Staff Publications

Staff Publications

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    'Staff publications' is the digital repository of Wageningen University & Research

    'Staff publications' contains references to publications authored by Wageningen University staff from 1976 onward.

    Publications authored by the staff of the Research Institutes are available from 1995 onwards.

    Full text documents are added when available. The database is updated daily and currently holds about 240,000 items, of which 72,000 in open access.

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Record number 508529
Title The politics of accessing desert land in Jordan
Author(s) Naber, Majd Al; Molle, Francois
Source Land Use Policy 59 (2016). - ISSN 0264-8377 - p. 492 - 503.
DOI https://doi.org/10.1016/j.landusepol.2016.09.026
Department(s) Soil Geography and Landscape
PE&RC
Publication type Refereed Article in a scientific journal
Publication year 2016
Keyword(s) Azraq - Desert reclamation - Jordan - Land tenure - Legal pluralism - Tribal politics
Abstract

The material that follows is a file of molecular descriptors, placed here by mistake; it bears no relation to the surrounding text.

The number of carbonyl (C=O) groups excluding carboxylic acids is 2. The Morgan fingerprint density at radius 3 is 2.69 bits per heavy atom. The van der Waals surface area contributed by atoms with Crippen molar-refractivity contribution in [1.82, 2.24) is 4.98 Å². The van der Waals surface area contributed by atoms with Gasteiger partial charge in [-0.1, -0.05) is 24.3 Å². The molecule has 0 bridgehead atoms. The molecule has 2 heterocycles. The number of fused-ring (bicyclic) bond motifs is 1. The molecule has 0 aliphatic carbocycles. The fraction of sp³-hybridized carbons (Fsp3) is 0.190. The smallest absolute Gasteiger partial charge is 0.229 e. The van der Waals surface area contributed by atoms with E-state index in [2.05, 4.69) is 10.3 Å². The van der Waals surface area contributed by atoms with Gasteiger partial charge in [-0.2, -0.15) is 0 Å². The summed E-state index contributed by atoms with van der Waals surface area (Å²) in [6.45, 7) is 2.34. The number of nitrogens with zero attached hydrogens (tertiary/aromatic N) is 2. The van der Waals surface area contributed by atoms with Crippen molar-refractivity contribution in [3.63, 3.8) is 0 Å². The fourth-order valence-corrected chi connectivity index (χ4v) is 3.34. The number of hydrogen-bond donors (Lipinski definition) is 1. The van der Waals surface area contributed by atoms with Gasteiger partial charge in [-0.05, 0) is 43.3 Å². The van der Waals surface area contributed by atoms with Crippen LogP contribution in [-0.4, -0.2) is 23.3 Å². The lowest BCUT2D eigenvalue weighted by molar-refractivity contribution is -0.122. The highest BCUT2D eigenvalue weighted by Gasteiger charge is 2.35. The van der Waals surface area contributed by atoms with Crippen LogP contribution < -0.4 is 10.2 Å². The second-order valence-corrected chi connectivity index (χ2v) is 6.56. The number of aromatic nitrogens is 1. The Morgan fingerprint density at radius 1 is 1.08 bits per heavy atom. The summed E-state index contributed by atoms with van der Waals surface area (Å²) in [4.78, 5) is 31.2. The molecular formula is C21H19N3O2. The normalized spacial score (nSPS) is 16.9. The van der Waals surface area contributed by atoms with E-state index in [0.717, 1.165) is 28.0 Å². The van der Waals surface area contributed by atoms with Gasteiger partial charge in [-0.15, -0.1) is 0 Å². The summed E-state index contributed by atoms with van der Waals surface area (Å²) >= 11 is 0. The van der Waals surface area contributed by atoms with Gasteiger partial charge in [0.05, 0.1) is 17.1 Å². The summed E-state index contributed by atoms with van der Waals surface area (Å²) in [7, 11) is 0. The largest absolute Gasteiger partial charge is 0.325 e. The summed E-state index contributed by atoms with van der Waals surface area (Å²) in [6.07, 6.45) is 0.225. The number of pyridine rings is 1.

With the dramatic increase of the population in Jordan, the value of land has rocketed up. Urban sprawl into semi-desert or desert areas, initially not surveyed or settled by the British and considered as state land, has brought to the surface the problematic status of those lands. Likewise, the profitability of irrigated agriculture based on groundwater has generated a demand for land in the Mafraq, Zarqa and Amman governorates. These trends have spurred tensions between local tribes and the state. This study focuses on land tenure and conflicts in the semi-desert and desert areas of Jordan, with a focus on the expansion of irrigated agriculture within the Azraq basin. It is based on field work and interviews with different stakeholders at various levels. We first provide a summary of the main historical developments regarding land tenure in Jordan, with a focus on the status of semi-desert and desert land. We move on to examining the different ways by which state land can be privatized and then review instances of conflicts around rights to desert land in the past 30 years, further taking the Azraq water basin as a case study to shed light on the particular case of groundwater-based agricultural expansion. We then articulate our discussion through the lens of legal pluralism, look at the interplay between state and tribal power, and analyze the twin strategies of accessing land and water in desert areas. We conclude by showing the historical continuity of the land tenure relationships, while singling out Jordan's state land management regime.

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